Black days

Submitted by Anon on 20 April, 2005 - 2:17

Dan Katz reads “The Buenos Aires Quintet” by Manuel Vazquez Montalban and “Little Scarlet” by Walter Mosley

I seem to have been reading crime and noir endlessly, book after book, for years. That’s what it feels like — and God have I read some crap.

Villains from south London, investigators from Manchester, cops from Leeds. Even a half-wit from Nottingham (whose author — conspicuously unable to write well — adopts an old trick to give his character a certain melancholy and bleak depth: the man listens to jazz! Apparently liking jazz conveys all the above without the need to write words which express emotion, and traditional stuff like that…)

Of course the Americans seem to do it better. Lawrence Block is a great writer: his Matt Scudder books, and a large volume of short stories are well worth reading. And James Lee Burke, James Ellroy, Elmore Leonard.

But the endless, extreme violence reflects the current US. The nastiness for the sake of nastiness, the amorality of it all, grinds a reader down. (It’s interesting to compare James Lee Burke from the 1970s and today. Lay down my shield and sword from 1971 is about union busting and has a lot less violence).

But, amid it all, there are some reasons to go on breathing: a new Walter Mosley paperback is out, and The Buenos Aires Quintet is even better.

Mosley has several leading black men — Socrates Fortlow, Fearless Jones — but the first and the best is Easy Rawlins. A series of books trace Easy’s life from the late 1940s. Little Scarlet is set a few days after the Watts riots, in 1965. And the difficult line Easy has walked between standing up for himself and his friends, without risking a continual full confrontation with the white state, has given way. Relations between black and white people are in flux.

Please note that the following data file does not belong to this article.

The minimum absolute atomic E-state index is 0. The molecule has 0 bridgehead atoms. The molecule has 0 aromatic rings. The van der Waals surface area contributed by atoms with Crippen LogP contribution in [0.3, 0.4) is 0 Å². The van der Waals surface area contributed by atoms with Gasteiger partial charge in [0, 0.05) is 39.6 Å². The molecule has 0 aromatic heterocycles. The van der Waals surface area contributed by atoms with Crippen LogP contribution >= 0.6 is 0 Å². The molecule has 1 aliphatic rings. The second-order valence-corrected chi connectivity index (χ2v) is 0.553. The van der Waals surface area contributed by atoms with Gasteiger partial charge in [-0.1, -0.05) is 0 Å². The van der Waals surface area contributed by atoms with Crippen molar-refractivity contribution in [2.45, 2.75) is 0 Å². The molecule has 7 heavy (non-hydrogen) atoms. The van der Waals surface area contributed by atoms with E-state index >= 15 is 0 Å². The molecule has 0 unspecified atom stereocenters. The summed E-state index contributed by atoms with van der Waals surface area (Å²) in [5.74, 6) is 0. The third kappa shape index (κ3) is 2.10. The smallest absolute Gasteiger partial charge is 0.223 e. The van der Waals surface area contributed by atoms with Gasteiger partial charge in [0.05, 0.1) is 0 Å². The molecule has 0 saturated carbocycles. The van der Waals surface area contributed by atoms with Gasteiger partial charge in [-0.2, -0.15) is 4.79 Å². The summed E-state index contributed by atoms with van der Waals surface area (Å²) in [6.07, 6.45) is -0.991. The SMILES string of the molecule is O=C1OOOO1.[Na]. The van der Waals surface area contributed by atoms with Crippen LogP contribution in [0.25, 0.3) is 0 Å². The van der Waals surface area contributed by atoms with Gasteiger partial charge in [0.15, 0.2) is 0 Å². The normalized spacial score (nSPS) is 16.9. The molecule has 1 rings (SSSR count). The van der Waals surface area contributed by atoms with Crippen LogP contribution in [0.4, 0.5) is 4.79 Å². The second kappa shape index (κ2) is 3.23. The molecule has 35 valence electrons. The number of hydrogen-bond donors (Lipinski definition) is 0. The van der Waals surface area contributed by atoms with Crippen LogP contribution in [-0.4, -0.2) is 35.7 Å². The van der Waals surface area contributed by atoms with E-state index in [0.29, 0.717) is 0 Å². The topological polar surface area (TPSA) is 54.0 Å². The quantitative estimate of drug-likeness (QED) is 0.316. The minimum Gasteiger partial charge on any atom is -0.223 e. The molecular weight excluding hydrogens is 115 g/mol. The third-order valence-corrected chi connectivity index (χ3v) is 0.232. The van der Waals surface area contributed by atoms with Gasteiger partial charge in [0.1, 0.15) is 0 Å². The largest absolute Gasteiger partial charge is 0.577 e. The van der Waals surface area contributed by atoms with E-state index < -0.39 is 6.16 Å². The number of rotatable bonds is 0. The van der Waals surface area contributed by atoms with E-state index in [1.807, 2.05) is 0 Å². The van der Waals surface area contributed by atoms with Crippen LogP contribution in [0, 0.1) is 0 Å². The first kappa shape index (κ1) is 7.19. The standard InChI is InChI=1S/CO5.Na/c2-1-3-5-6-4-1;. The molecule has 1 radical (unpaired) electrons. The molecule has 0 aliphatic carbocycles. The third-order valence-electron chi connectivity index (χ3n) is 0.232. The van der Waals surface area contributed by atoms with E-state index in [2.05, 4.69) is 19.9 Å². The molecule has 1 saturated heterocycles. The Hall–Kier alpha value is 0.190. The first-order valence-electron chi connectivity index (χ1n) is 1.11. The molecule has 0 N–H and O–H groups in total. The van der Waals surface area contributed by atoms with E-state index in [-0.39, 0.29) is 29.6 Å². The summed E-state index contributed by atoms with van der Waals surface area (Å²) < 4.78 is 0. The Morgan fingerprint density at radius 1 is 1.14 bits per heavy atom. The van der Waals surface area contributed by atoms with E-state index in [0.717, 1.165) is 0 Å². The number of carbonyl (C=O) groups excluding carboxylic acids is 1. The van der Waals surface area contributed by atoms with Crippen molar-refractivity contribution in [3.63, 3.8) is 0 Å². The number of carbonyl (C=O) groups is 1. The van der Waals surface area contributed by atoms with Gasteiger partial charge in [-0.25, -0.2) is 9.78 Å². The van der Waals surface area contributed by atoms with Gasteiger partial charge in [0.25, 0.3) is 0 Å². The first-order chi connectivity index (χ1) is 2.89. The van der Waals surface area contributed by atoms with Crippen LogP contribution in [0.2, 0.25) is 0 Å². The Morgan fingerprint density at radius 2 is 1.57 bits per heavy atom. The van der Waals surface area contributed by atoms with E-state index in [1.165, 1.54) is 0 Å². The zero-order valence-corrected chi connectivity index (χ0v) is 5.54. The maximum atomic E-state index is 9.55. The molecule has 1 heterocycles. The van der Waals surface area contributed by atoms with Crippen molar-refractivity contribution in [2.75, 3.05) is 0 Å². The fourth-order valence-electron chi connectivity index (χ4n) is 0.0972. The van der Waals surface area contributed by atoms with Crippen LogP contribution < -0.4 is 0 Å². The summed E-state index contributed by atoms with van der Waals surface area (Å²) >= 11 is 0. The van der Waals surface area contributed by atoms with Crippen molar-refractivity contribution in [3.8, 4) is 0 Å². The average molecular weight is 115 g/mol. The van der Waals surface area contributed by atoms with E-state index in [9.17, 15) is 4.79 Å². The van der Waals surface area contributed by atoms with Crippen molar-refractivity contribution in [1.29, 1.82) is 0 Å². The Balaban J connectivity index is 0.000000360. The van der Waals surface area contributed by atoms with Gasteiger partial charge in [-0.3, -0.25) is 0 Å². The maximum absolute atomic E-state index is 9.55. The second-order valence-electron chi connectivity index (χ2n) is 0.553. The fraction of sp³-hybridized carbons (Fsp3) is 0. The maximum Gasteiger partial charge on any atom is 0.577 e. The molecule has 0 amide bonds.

This is exactly where Mosley is best: where noir meets personal politics and social history. Mosley’s somewhere in the gap between ignoring politics and society, and writing an explicitly political book.

And then we have Manuel Vazquez Montalban’s The Buenos Aires Quintet — in a new paperback edition, from a dead author.

What makes this book all the more astonishing is that the author previously published one of the worst books I’ve ever read (Murder on the Central Committee). But this is great; and what makes it great is the weirdness of its people and the sadness of good noir.

The formerly political Pepe Carvalho — a puzzled man obsessed with food — goes to Buenos Aires to find a missing relative, keeping in touch with his sidekick, a strange car thief, to discuss recipes.

Pepe is reluctant to go, all he knows about Argentina is, “tango, Maradona, and the disappeared”. And as he gets nearer to finding his man, he gets a close look at the reality of Argentina’s past.


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